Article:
A printing company has refused to print wedding invitations for a same-sex couple because they feel it goes against their Christian belief.
Beulah Print, based in Drogheda, has declined an order for a woman who is planning her marriage.
‘Went into a wedding shop to get invitations done, so excited going in!’ she wrote on Facebook.
‘I was giving details to the guy and then he soon realised I was gay.
‘He said sorry you can’t get invitations done here as I have my own beliefs. WOW. I thought this country had moved on from that.’
Noel Tuite, the co-owner, confirmed to the Irish Independent a woman had called into the office and asked about printing the wedding invites.
‘It is true. We declined to print the invitations,’ Tuite told the Irish Independent.
‘We are Christians. It was on grounds of our faith.’
This is the second time Beulah Print has refused to serve a gay couple based on their religious beliefs.
It comes after Jonathon Brennan, a hair salon owner, was also denied service. He too wanted wedding invites made to his long-term partner John Kierans.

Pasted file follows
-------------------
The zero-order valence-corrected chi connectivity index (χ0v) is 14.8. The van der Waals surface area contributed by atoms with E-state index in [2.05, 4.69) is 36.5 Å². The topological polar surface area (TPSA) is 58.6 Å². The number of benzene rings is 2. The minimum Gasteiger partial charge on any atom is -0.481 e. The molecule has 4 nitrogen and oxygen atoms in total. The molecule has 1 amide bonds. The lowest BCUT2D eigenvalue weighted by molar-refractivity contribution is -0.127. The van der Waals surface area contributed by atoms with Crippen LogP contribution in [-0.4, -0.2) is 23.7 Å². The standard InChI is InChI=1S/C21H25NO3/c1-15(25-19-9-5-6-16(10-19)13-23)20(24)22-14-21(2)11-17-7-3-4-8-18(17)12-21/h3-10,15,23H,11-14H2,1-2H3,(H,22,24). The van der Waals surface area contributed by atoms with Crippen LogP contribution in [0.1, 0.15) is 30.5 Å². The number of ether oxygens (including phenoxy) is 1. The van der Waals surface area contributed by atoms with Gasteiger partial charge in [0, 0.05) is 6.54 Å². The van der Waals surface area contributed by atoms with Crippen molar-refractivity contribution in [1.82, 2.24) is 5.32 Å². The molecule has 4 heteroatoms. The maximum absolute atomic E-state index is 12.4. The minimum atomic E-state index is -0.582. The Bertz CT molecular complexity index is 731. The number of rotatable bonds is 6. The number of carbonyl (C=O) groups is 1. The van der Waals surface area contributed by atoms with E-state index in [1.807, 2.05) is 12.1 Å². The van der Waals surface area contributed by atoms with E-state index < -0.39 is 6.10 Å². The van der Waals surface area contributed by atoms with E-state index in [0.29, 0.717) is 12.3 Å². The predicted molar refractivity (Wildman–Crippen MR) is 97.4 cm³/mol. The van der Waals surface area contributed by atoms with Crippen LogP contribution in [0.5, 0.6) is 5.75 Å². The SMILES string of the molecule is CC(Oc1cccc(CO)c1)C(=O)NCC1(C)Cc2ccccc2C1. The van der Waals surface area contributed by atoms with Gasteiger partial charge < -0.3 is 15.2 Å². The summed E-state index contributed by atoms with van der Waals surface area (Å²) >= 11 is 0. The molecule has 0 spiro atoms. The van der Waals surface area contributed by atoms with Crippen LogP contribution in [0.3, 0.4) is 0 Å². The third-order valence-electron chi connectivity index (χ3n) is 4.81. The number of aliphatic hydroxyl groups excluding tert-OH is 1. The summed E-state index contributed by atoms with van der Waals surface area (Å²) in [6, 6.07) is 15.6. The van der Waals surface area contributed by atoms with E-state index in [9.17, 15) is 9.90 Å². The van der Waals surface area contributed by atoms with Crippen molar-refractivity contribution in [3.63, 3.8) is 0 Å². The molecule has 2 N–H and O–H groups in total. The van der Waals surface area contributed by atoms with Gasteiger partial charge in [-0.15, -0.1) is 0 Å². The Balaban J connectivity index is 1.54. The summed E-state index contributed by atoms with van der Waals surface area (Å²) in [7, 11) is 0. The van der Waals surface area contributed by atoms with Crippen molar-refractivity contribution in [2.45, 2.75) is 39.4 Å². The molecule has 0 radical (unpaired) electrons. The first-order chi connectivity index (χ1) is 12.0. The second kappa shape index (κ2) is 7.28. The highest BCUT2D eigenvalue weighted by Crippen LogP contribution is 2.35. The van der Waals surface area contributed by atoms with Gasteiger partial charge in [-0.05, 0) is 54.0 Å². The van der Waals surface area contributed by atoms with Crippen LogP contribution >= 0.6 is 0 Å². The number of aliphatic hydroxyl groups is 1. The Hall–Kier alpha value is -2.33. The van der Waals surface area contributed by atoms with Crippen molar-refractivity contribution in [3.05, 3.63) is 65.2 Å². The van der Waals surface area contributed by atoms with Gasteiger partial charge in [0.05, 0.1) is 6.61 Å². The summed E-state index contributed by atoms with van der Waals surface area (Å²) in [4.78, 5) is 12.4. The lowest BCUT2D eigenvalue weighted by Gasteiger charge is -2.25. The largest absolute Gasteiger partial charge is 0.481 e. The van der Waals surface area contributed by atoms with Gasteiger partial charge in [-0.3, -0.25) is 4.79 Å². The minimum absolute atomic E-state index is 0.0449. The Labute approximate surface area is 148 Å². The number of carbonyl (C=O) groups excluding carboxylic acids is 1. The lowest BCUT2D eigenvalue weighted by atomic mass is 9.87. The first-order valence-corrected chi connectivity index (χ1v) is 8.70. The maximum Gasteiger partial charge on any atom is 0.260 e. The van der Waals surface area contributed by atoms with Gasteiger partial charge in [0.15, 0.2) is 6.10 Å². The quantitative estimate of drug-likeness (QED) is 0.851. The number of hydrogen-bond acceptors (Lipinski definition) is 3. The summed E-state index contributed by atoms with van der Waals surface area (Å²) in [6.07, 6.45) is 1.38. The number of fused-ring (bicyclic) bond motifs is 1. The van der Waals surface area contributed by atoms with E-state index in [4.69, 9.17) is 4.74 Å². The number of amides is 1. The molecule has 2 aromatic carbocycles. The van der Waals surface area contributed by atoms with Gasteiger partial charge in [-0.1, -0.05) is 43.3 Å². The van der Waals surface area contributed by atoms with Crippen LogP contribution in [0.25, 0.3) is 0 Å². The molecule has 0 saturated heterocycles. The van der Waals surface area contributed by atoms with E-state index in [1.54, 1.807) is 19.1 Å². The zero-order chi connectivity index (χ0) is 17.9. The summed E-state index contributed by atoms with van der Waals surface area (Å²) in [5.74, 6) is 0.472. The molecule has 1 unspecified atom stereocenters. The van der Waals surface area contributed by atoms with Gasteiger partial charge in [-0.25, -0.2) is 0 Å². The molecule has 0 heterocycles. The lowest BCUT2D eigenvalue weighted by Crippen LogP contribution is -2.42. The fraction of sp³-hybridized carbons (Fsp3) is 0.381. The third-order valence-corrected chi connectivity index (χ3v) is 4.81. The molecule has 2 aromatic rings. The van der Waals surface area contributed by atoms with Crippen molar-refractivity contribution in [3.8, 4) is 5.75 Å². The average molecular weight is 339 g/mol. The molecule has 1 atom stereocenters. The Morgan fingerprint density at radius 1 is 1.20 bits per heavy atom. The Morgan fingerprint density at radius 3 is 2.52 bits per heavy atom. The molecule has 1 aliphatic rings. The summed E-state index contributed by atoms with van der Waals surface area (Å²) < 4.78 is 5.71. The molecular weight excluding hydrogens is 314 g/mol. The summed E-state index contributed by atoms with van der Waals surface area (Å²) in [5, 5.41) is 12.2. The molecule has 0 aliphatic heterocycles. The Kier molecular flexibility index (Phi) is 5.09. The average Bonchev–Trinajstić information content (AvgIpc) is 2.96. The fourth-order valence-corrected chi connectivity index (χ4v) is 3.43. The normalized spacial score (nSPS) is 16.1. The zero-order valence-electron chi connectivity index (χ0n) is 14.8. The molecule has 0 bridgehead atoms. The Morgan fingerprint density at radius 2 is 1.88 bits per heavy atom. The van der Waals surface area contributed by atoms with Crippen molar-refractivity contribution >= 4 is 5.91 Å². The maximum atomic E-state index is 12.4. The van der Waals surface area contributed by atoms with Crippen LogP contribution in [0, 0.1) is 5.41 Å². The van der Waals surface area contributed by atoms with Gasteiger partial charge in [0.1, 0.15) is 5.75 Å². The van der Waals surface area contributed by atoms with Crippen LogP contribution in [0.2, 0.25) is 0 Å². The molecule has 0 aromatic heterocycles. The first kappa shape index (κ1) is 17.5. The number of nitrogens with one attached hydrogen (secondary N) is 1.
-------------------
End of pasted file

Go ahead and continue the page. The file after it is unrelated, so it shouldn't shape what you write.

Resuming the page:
‘The printers says it is down to their Christian values but to me their values are most un-Christian,’ he told ITV News.
‘I was brought up as a Catholic man and taught to love one another. It shocks me, I’m horrified that people can be refused business in this way because of their sexuality.’
In a statement, Beulah Print has said they have been other occasions when they have refused to serve same-sex couple.
‘We have turned down other classes of work that we’d not be happy to print – mainly things that are borderline pornographic,’ he said.
In a statement, Beulah Print added: ‘We, at Beulah Print, are Bible-believing Christians who are committed to standing by our conscience and God’s Word.
‘We have been in business for 12 years during which time we have held to our convictions and have at times declined a variety of work which we felt was clearly contrary to our beliefs.
‘We have never hidden our faith from our customers and represent the gospel at every opportunity.’